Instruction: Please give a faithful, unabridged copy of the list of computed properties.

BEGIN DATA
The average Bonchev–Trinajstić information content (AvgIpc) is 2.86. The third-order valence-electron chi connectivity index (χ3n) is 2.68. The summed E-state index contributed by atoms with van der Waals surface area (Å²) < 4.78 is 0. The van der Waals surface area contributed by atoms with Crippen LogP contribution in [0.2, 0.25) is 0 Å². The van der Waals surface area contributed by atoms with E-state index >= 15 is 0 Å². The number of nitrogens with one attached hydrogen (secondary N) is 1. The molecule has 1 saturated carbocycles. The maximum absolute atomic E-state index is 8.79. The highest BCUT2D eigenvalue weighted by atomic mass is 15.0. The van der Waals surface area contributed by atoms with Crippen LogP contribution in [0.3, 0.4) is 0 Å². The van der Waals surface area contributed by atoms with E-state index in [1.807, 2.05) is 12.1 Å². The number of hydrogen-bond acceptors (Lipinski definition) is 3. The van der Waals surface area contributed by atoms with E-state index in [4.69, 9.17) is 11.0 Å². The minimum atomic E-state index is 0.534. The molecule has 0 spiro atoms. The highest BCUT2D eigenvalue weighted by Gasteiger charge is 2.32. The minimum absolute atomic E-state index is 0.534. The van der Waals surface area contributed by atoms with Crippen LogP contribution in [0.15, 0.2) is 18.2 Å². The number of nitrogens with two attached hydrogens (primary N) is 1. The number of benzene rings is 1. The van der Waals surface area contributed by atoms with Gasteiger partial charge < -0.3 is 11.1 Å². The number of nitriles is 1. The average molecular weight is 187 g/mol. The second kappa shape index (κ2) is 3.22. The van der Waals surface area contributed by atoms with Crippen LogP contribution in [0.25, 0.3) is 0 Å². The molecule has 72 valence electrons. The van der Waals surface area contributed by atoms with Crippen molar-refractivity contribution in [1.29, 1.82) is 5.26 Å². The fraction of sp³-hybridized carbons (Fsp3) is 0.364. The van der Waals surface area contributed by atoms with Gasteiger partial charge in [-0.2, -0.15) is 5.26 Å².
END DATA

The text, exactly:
The average Bonchev–Trinajstić information content (AvgIpc) is 2.86. The third-order valence-electron chi connectivity index (χ3n) is 2.68. The summed E-state index contributed by atoms with van der Waals surface area (Å²) < 4.78 is 0. The van der Waals surface area contributed by atoms with Crippen LogP contribution in [0.2, 0.25) is 0 Å². The van der Waals surface area contributed by atoms with E-state index >= 15 is 0 Å². The number of nitrogens with one attached hydrogen (secondary N) is 1. The molecule has 1 saturated carbocycles. The maximum absolute atomic E-state index is 8.79. The highest BCUT2D eigenvalue weighted by atomic mass is 15.0. The van der Waals surface area contributed by atoms with Crippen LogP contribution in [0.3, 0.4) is 0 Å². The van der Waals surface area contributed by atoms with E-state index in [1.807, 2.05) is 12.1 Å². The number of hydrogen-bond acceptors (Lipinski definition) is 3. The van der Waals surface area contributed by atoms with E-state index in [4.69, 9.17) is 11.0 Å². The minimum atomic E-state index is 0.534. The molecule has 0 spiro atoms. The highest BCUT2D eigenvalue weighted by Gasteiger charge is 2.32. The minimum absolute atomic E-state index is 0.534. The van der Waals surface area contributed by atoms with Crippen LogP contribution in [0.15, 0.2) is 18.2 Å². The number of nitrogens with two attached hydrogens (primary N) is 1. The number of benzene rings is 1. The van der Waals surface area contributed by atoms with Gasteiger partial charge < -0.3 is 11.1 Å². The number of nitriles is 1. The average molecular weight is 187 g/mol. The second kappa shape index (κ2) is 3.22. The van der Waals surface area contributed by atoms with Crippen LogP contribution in [0.25, 0.3) is 0 Å². The molecule has 72 valence electrons. The van der Waals surface area contributed by atoms with Crippen molar-refractivity contribution in [1.29, 1.82) is 5.26 Å². The fraction of sp³-hybridized carbons (Fsp3) is 0.364. The van der Waals surface area contributed by atoms with Gasteiger partial charge in [-0.2, -0.15) is 5.26 Å².